Director of Cyber Security, Americas
Uber’s Data Breach: A GDPR Test Case
On Tuesday the 21st of November, Uber disclosed publicly that it had concealed a data breach of both driver and customer data affecting 57 million people worldwide. Details of the breach are still emerging, but it is believed that attackers accessed the accounts of Uber engineers on GitHub, the software development platform, where they discovered credentials for an online storage platform. Logging in with these credentials unearthed a huge store of unencrypted personal data including the license details and names of drivers, and the names, email addresses and phone numbers of customers.
Although news of the breach is only now making headlines, the attack itself occurred back in October 2016, meaning that data was compromised for over a year before being reported. It has also emerged that Uber’s Chief Security Officer assisted in covering up the breach by paying the perpetrators $100k to delete the data and not make the breach public.The breach itself, whilst large, pales in comparison to some other high profile data breaches and at this time does not appear to have contained more sensitive information such as credit card details or location data. The more concerning aspect of this saga is Uber’s response to the breach and their basic security failings, such as not encrypting the personal data and seemingly using production data in a development environment.
Consequences for Uber
Authorities in the United States, United Kingdom, Australia, and the Philippines have already launched investigations into the data breach with concerns focused on the failure to make the breach public rather than the breach itself. The US Federal Trade Commission (FTC) have stated that Uber’s failure to notify the proper authorities in a timely manner may subject them to “substantial monetary damages, especially if it was intentional.” Currently, fines are most frequently calculated on a per-record basis and, for comparison, in June this year health insurer Anthem paid a record $115m to settle a 2015 data breach affecting 79 million people.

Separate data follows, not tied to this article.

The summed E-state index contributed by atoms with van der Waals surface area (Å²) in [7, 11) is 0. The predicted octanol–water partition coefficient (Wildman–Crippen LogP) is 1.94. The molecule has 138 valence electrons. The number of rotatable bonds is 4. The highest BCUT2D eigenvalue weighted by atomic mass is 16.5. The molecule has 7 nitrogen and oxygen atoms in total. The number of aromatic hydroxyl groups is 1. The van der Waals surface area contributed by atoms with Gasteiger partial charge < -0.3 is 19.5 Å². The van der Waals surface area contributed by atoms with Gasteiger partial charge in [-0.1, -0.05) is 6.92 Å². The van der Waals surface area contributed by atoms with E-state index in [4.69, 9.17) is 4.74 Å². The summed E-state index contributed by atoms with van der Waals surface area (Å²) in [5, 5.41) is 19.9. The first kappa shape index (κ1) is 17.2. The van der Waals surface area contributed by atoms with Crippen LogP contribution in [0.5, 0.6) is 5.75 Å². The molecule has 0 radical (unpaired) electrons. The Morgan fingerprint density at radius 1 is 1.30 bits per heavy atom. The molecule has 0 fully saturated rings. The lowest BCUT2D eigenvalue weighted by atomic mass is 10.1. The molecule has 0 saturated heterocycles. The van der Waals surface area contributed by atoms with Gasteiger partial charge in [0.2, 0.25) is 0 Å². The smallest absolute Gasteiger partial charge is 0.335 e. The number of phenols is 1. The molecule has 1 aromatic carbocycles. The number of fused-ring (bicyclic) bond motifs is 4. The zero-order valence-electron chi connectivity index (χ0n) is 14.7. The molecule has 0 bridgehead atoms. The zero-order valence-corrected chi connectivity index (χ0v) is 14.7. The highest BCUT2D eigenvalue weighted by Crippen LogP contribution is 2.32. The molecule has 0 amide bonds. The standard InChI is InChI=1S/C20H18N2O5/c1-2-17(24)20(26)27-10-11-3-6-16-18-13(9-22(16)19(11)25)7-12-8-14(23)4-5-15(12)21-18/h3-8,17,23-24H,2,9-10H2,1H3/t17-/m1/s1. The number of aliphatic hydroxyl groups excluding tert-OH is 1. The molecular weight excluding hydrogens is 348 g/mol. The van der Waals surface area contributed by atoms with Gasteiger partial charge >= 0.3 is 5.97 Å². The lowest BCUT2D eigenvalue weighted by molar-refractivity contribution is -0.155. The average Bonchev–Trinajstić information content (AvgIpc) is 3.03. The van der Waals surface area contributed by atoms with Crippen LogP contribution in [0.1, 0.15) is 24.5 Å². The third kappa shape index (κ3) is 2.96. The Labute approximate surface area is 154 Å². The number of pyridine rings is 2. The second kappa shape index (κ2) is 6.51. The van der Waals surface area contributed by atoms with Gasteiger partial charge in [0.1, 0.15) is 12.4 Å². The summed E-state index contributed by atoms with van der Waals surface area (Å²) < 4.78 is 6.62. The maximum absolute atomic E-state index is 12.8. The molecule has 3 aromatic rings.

Even before fines are handed out, there has been an immediate financial impact for Uber. SoftBank have submitted their tender offer for the purchase of a significant portion of Uber’s stock. The latest reports from these negotiations is that the offer stands at $32.96 a share, which is more than 30% below the valuation of $48.77 a share at Uber’s last funding stage. Commentators have attributed this dip, in part, to the reputational hit the company has taken from this recent security breach and the company’s response to it.
Penalties Under the GDPR
Whilst it seems Uber may already have suffered financial losses as a result of this breach, the consequences could have been much more severe if it had happened after the 25th May 2018, when the EU’s General Data Protection Regulation (GDPR) comes into effect. The GDPR will apply to any company handling personal data belonging to EU citizens and under this regulation, companies which suffer data breaches can be penalised with fines of up to €20m or 4% of global turnover, whichever is higher. Fines are calculated based on a company’s compliance with GDPR requirements and its speed and transparency when dealing with a breach.
Taking into consideration Uber’s attempts to cover up the breach, the lack of encryption of the data and the fact that the proper authorities were not notified for such a long time, Uber could have faced a fine of up to £204m (based on reported revenue numbers from 2016). To put this into perspective, the UK handed out 35 fines for data breaches in 2016 totalling £3.2 million.
What should Uber have done under the GDPR?
Uber’s story, and all of their apparent failings, is the perfect example of what not to do during a breach. Under the GDPR, there is a requirement for the informative disclosure of a data breach within 72 hours of the organisation becoming aware that an incident has taken place. There is also an obligation to implement technical and organisational measures to show that you have considered and integrated data protection into your processing activities which, at the very least, would include encrypting personal data. For a company that processes as much personal data as Uber, a Data Protection Officer (DPO) will also need to be appointed and be made available as the company responds to the breach.
What should be in a breach disclosure under GDPR?
• The type of data and number of records lost
• A point of contact for more information (typically Data Protection Officer)
• The actions being taken to mitigate the breach
• The potential consequences of the breach for affected individuals
Uber have already taken a reputational hit, but after May 2018, their failings could have resulted in much more serious consequences.
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